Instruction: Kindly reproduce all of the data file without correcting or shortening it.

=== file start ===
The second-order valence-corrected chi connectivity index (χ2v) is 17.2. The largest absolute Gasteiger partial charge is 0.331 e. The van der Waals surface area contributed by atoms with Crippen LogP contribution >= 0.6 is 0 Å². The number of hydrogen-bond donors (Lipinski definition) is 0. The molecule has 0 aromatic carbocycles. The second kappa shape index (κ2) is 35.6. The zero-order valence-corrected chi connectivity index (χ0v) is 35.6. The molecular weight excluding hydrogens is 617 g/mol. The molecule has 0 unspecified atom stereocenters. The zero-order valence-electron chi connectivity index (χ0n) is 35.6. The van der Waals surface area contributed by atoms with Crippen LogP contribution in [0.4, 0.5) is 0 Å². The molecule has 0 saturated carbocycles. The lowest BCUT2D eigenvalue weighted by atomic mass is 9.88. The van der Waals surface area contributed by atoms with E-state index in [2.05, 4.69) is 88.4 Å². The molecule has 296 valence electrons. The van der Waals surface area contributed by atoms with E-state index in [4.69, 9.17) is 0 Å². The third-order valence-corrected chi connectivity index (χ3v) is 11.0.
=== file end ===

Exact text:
The second-order valence-corrected chi connectivity index (χ2v) is 17.2. The largest absolute Gasteiger partial charge is 0.331 e. The van der Waals surface area contributed by atoms with Crippen LogP contribution >= 0.6 is 0 Å². The number of hydrogen-bond donors (Lipinski definition) is 0. The molecule has 0 aromatic carbocycles. The second kappa shape index (κ2) is 35.6. The zero-order valence-corrected chi connectivity index (χ0v) is 35.6. The molecular weight excluding hydrogens is 617 g/mol. The molecule has 0 unspecified atom stereocenters. The zero-order valence-electron chi connectivity index (χ0n) is 35.6. The van der Waals surface area contributed by atoms with Crippen LogP contribution in [0.4, 0.5) is 0 Å². The molecule has 0 saturated carbocycles. The lowest BCUT2D eigenvalue weighted by atomic mass is 9.88. The van der Waals surface area contributed by atoms with E-state index in [2.05, 4.69) is 88.4 Å². The molecule has 296 valence electrons. The van der Waals surface area contributed by atoms with E-state index in [4.69, 9.17) is 0 Å². The third-order valence-corrected chi connectivity index (χ3v) is 11.0.